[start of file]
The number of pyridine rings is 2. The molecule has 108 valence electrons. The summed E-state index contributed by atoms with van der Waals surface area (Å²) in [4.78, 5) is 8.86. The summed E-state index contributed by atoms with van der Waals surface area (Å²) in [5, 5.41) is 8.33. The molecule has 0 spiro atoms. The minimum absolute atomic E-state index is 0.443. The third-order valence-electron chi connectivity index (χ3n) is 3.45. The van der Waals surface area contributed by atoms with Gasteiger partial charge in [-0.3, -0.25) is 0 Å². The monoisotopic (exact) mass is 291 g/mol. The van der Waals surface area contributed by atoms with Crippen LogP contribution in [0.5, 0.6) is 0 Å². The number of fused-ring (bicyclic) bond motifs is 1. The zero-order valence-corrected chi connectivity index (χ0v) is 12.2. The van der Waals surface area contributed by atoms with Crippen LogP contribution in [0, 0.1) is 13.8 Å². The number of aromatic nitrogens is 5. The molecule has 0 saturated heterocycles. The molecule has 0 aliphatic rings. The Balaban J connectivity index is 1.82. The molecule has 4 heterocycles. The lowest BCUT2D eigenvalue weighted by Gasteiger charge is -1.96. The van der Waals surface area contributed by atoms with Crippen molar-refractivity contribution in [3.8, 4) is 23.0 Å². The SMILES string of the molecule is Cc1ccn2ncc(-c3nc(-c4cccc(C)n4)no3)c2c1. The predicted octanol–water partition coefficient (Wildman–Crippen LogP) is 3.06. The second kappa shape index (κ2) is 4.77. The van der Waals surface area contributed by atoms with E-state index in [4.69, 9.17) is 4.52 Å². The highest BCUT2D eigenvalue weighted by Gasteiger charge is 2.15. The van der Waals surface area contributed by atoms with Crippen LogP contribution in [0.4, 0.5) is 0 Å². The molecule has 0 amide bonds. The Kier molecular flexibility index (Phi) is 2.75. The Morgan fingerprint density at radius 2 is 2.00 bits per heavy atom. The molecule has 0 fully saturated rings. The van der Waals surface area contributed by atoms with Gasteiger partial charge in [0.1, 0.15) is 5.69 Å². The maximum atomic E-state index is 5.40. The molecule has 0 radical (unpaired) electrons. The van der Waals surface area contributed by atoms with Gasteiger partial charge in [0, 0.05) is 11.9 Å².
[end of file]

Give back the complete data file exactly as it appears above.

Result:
The number of pyridine rings is 2. The molecule has 108 valence electrons. The summed E-state index contributed by atoms with van der Waals surface area (Å²) in [4.78, 5) is 8.86. The summed E-state index contributed by atoms with van der Waals surface area (Å²) in [5, 5.41) is 8.33. The molecule has 0 spiro atoms. The minimum absolute atomic E-state index is 0.443. The third-order valence-electron chi connectivity index (χ3n) is 3.45. The van der Waals surface area contributed by atoms with Gasteiger partial charge in [-0.3, -0.25) is 0 Å². The monoisotopic (exact) mass is 291 g/mol. The van der Waals surface area contributed by atoms with Crippen LogP contribution in [0.5, 0.6) is 0 Å². The number of fused-ring (bicyclic) bond motifs is 1. The zero-order valence-corrected chi connectivity index (χ0v) is 12.2. The van der Waals surface area contributed by atoms with Crippen LogP contribution in [0, 0.1) is 13.8 Å². The number of aromatic nitrogens is 5. The molecule has 0 saturated heterocycles. The molecule has 0 aliphatic rings. The Balaban J connectivity index is 1.82. The molecule has 4 heterocycles. The lowest BCUT2D eigenvalue weighted by Gasteiger charge is -1.96. The van der Waals surface area contributed by atoms with Crippen molar-refractivity contribution in [3.8, 4) is 23.0 Å². The SMILES string of the molecule is Cc1ccn2ncc(-c3nc(-c4cccc(C)n4)no3)c2c1. The predicted octanol–water partition coefficient (Wildman–Crippen LogP) is 3.06. The second kappa shape index (κ2) is 4.77. The van der Waals surface area contributed by atoms with E-state index in [4.69, 9.17) is 4.52 Å². The highest BCUT2D eigenvalue weighted by Gasteiger charge is 2.15. The van der Waals surface area contributed by atoms with Crippen LogP contribution in [0.4, 0.5) is 0 Å². The molecule has 0 amide bonds. The Kier molecular flexibility index (Phi) is 2.75. The Morgan fingerprint density at radius 2 is 2.00 bits per heavy atom. The molecule has 0 fully saturated rings. The van der Waals surface area contributed by atoms with Gasteiger partial charge in [0.1, 0.15) is 5.69 Å². The maximum atomic E-state index is 5.40. The molecule has 0 radical (unpaired) electrons. The van der Waals surface area contributed by atoms with Gasteiger partial charge in [0, 0.05) is 11.9 Å².